There is one final thing to note about the mount. For reasons of cost control, the mount is strong and rigid enough to give good viewing, but it will not dampen out all vibrations. Thankfully, there are many free and cheap ways you can reduce any vibration you do experience.
Verdict: Even though setting it up takes a little getting used to, a German equatorial mount is a great choice for finding your way around the night sky.
What PowerSeeker 127EQ Owners Say
We think it’s really important to hear what existing 127EQ owners have to say about the scope before you make a final buying decision.
There are plenty of reviews around the Internet, so we’ve gathered a sample of views from owners of the PowerSeeker 127EQ. You can read the full detail by clicking on the links below.
Celestron PowerSeeker 127EQ Users' Reviews
- This video comes from an owner and sets out the joys of this scope, whilst covering off the challenge of collimation
- A member of the Cloudy Nights forum shares how they collimate the 127EQ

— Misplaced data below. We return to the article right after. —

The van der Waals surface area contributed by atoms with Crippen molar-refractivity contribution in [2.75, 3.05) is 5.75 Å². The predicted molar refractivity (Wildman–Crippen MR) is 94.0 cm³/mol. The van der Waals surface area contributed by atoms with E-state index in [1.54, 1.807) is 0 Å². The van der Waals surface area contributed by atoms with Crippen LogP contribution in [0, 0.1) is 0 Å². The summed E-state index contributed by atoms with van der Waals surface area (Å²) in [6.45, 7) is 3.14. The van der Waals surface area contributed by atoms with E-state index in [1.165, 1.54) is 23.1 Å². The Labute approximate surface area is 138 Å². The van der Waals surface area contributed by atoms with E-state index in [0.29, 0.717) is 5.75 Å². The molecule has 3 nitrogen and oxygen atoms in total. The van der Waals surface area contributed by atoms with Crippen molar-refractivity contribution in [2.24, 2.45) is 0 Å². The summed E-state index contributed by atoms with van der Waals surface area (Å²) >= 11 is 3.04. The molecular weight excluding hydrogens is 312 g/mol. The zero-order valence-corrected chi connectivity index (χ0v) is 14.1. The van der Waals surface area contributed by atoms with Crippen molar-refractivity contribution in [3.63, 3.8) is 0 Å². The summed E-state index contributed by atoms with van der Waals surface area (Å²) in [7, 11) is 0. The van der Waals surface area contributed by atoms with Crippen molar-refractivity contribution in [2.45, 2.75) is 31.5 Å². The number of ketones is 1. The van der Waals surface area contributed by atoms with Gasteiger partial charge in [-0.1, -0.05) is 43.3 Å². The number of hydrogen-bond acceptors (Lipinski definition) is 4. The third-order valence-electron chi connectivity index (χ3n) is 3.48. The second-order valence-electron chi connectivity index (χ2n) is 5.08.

- This 'most helpful' review on Amazon.com sets out dealing with the frustration of collimation (details above) and what great value for money this telescope offers
Verdict: Most owners give this telescope really positive feedback on being great value - Five inches of aperture for less than $200. Most owners that are frustrated have been let down by the poor collimating information from Celestron.
Follow the guides set out above, and you too can be one of the happy owners of a decent size scope for a great price.
Recommended Extras for the PowerSeeker 127 EQ
We hope our thorough review of the Celestron PowerSeeker 127EQ has helped you choose it as our first telescope.
If you go ahead and buy the 127EQ you might want to consider purchasing the following pieces of kit to get more enjoyment from your new telescope on day one:
We at Love the Night Sky think that if you can take on the simple challenge of collimating, upgrade an eyepiece and the viewfinder, the Celestron PowerSeeker 127EQ is a bargain telescope for a new backyard astronomer.
Product images sourced from Amazon.com